Eagle Falls
When we were at Emerald Bay, we saw a sign pointing to Eagle Falls. We hadn't heard anything about it, but we decided to check it out anyway. I'm so glad we did. It wasn't a hard climb, and the waterfall ended up being quite a bit bigger and more impressive than we were expecting. It was a  little detour that was totally worth it.




Tahoe Trout Farm
This was the activity that took the number one vote from my kids. They loved it so much, and the next day they begged and begged to go back, but we had already caught all of the fish we could handle. We loved everything about this fish farm. It was beautiful and had a quiet rural feel about it. The owner could not have been more of a fisherman if he had tried. He was friendly and chatty and so patient with the kids. We took a couple of fishing poles, a bucket, and a net, and headed out to the pond. We could see the trout swimming around, but it took awhile before we got a bite. But Aaron finally caught one, followed by Maxwell, Bradley, and Clark (in age order, just like that). Maxwell has wanted to catch a fish for years, and even though Mike has taken him fishing many times, he had never caught one himself until this moment. Some might say it's cheating to catch a fish at a fish farm, but we all loved it. It was nice to feel so successful instead of going home disappointed. We ended up with four big fish. They gutted them for us there at the farm (Aaron and Max helped), and then we took them back to our cabin and froze them. When we got home from Lake Tahoe, Mike cooked them up, and we sat around the table and told big fish stories and reminisced about our trip. It was awesome.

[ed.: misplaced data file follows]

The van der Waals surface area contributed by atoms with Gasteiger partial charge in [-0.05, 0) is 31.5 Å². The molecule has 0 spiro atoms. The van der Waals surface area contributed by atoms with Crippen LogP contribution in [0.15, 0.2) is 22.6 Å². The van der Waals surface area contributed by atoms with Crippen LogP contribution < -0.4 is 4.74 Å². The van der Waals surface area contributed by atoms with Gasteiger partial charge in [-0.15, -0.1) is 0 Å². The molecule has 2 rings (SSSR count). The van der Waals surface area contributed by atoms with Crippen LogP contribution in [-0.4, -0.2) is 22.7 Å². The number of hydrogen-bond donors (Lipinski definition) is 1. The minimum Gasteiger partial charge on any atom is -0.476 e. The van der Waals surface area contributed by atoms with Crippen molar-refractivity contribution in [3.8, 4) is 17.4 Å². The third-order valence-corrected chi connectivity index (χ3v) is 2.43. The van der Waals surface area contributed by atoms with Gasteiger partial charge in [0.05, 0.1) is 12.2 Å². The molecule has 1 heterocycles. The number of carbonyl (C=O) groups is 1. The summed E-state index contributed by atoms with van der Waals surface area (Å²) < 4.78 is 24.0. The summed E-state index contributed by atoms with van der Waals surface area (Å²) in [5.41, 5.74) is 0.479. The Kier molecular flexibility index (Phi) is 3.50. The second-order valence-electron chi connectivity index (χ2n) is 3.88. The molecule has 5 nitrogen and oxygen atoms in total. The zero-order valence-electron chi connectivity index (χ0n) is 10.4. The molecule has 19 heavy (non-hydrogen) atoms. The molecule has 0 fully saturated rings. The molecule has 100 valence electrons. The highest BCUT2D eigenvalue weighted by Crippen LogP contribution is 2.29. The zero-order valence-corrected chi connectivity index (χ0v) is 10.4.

Date Night
Because we were with my brother and his family, we were able to work out a little babysitting trade and each enjoy a night out sans children. When it was Mike's and my turn, we went out to eat, and then we explored a couple of trails that we'd heard about: Cave Rock and Chimney Beach. We had been thinking about taking the whole family to Chimney Beach the next day, but after doing it with just the two of us, we realized that there would probably be a lot of complaining with nine children. But Mike and I were so glad we had the chance. The lake was stunning. With every few feet on the trail, it looked just a little bit different, which made me exclaim again and again. The ambiance was heightened by the sun going down, casting a fiery reflection across the water. For some reason, we were the only ones on the trail, which kind of baffled us (and made us slightly wary) because we couldn't figure out why people would want to miss out on this kind of beauty.









Baldwin Beach, Take 2